Extended Schematic Model for Hadrons, and What Happens to the Radius of an Excited Hadron

Not scheduled
Théâtre National (Centre Bonlieu)

Théâtre National

Centre Bonlieu

Board: 120
Poster New theoretical developments


Dr Tamar Friedmann (University of Rochester)


It is well-known that making reliable predictions about low-energy QCD and hadrons is a great challenge, as perturbative methods of quantum field theory do not apply when the coupling constant is strong. The common approach has been to propose various dynamical models which are inspired by assumptions, ideas, and intuition borrowed from physical systems which are not QCD. In this talk, I present refs. 1, 2 below. I will show how a schematic model employing pure QCD ingredients can teach us about the dynamics of QCD. I will present a new extended schematic model for hadrons where diquarks serve as building blocks on equal footing with quarks, and use it to reclassify the hadron spectrum. The outcome is that there are no radially excited mesons and no radially excited baryons; mesons and baryons which were believed to be radially excited are actually orbitally excited states involving diquarks. The reclassification thereby provides a new set of relations between two fundamental properties of hadrons: their size and their energy. The relations state that the size of a hadron is largest in the ground state and shrinks when the hadron is excited, contrary to practically all dynamical models proposed for QCD where the quarks are allowed to be pushed apart by a centrifugal barrier or radial excitations. While this set of relations appears counter-intuitive, it provides a novel explanation for the relationship between confinement and asymptotic freedom. It shows that we can overcome confinement and reach asymptotic freedom by increasing a hadron’s orbital excitation: the path from confinement to asymptotic freedom is a Regge trajectory. This sheds new light not only on the low energy regime of QCD but also on its connection with high energies. It is significant that the above set of relations predicts a QCD effect whereby a hadron can shrink. It is especially important since protons and neutrons, which make up the bulk of ordinary matter, are hadrons, and as such they obey the said relations. Our prediction proved to be concrete and testable when it was confirmed by an experiment that showed that the size of the proton shrinks (Pohl et. al., Nature 466, 213) nine months after this work was posted. 1. T. Friedmann, “No radial excitations in low-energy QCD I: Diquarks and classification of mesons,” arXiv: 0910.2229. 2. T. Friedmann, “No radial excitations in low-energy QCD II: Shrinking radius of hadrons,” arXiv:0910.2231.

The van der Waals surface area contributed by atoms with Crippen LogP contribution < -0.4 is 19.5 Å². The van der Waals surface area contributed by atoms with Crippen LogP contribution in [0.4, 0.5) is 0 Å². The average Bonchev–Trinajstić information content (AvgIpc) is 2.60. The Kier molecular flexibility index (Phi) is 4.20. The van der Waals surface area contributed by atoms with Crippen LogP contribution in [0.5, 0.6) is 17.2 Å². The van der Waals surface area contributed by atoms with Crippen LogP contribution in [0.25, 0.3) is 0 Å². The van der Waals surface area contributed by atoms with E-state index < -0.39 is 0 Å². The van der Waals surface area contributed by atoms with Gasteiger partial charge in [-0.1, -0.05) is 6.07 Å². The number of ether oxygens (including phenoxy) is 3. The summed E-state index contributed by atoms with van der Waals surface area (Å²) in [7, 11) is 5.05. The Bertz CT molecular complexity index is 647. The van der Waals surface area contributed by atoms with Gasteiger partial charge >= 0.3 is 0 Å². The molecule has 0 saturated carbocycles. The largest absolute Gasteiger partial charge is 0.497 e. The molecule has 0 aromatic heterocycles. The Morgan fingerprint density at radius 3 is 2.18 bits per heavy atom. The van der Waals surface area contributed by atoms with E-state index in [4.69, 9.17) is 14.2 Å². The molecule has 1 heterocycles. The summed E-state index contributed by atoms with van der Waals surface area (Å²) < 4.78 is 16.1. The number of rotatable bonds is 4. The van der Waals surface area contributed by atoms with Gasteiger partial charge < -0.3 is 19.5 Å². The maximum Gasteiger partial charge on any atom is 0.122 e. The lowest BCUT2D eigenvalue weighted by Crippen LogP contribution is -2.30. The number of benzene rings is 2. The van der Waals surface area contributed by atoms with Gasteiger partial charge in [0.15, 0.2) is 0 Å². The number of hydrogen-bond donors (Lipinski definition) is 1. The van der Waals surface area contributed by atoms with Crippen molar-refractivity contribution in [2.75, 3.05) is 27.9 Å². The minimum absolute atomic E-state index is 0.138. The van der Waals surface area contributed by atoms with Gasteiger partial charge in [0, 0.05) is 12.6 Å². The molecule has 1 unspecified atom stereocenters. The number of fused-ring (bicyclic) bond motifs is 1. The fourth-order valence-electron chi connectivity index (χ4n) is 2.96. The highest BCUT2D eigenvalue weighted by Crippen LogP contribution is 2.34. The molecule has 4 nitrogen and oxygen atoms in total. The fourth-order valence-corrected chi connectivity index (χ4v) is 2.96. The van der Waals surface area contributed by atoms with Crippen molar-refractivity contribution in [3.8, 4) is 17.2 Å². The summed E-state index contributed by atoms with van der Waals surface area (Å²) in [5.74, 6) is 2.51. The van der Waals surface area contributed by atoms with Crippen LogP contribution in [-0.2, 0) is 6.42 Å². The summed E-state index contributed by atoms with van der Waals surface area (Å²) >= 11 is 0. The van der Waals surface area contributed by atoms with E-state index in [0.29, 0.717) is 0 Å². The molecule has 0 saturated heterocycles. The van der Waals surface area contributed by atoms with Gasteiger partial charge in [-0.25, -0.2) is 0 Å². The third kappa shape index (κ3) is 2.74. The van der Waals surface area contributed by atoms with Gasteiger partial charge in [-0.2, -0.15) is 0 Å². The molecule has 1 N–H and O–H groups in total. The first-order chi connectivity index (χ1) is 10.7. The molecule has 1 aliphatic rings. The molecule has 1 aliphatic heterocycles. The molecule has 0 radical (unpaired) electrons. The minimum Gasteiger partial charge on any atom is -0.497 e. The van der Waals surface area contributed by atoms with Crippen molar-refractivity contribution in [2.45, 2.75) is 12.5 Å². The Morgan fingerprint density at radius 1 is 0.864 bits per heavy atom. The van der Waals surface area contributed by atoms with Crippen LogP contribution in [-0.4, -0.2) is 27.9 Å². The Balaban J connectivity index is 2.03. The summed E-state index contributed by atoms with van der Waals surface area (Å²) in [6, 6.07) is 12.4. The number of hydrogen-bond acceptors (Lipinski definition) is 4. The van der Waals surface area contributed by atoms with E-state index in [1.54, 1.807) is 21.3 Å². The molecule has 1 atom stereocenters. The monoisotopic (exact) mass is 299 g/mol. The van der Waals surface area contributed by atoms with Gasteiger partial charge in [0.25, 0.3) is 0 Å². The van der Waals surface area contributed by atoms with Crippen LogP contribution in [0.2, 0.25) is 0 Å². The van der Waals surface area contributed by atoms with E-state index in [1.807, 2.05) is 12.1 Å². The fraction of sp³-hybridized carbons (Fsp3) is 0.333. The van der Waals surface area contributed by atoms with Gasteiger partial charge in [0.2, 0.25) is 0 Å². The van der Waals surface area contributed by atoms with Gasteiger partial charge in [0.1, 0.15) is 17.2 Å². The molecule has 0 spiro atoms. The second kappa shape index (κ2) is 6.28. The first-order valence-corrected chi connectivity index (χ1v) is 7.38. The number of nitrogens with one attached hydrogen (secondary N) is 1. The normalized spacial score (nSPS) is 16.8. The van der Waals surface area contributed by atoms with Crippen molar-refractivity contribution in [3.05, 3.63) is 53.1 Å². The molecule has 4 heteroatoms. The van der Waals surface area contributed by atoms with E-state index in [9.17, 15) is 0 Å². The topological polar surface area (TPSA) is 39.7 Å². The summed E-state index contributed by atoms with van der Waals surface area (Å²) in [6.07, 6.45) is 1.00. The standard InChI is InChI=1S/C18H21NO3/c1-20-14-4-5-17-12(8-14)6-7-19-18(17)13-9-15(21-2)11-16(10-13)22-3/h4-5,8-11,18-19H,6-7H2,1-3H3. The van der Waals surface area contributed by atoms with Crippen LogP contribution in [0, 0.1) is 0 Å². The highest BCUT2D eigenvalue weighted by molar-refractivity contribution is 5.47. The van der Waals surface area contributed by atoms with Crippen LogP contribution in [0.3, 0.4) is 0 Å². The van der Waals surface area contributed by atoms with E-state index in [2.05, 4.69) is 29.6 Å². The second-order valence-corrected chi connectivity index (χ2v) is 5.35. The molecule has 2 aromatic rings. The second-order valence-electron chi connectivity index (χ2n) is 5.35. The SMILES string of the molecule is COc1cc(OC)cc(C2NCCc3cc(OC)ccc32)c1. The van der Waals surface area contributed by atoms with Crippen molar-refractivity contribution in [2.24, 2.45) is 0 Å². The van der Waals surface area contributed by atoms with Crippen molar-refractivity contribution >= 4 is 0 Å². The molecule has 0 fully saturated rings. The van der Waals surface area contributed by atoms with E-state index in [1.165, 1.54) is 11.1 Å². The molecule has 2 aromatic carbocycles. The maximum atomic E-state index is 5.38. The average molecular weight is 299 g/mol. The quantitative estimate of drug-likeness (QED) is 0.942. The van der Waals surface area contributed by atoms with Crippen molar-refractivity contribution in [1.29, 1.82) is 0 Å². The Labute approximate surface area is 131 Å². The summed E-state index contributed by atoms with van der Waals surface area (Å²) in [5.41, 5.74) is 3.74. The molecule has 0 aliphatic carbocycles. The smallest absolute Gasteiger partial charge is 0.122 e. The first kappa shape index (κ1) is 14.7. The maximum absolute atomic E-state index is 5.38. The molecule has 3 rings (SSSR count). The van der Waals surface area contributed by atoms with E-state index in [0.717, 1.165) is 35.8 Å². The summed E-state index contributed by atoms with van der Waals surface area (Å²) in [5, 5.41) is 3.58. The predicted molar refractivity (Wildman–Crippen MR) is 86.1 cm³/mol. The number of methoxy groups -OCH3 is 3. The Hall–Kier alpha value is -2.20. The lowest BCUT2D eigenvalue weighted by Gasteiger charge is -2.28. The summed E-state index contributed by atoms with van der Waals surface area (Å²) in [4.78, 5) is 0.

Primary author

Dr Tamar Friedmann (University of Rochester)

Presentation materials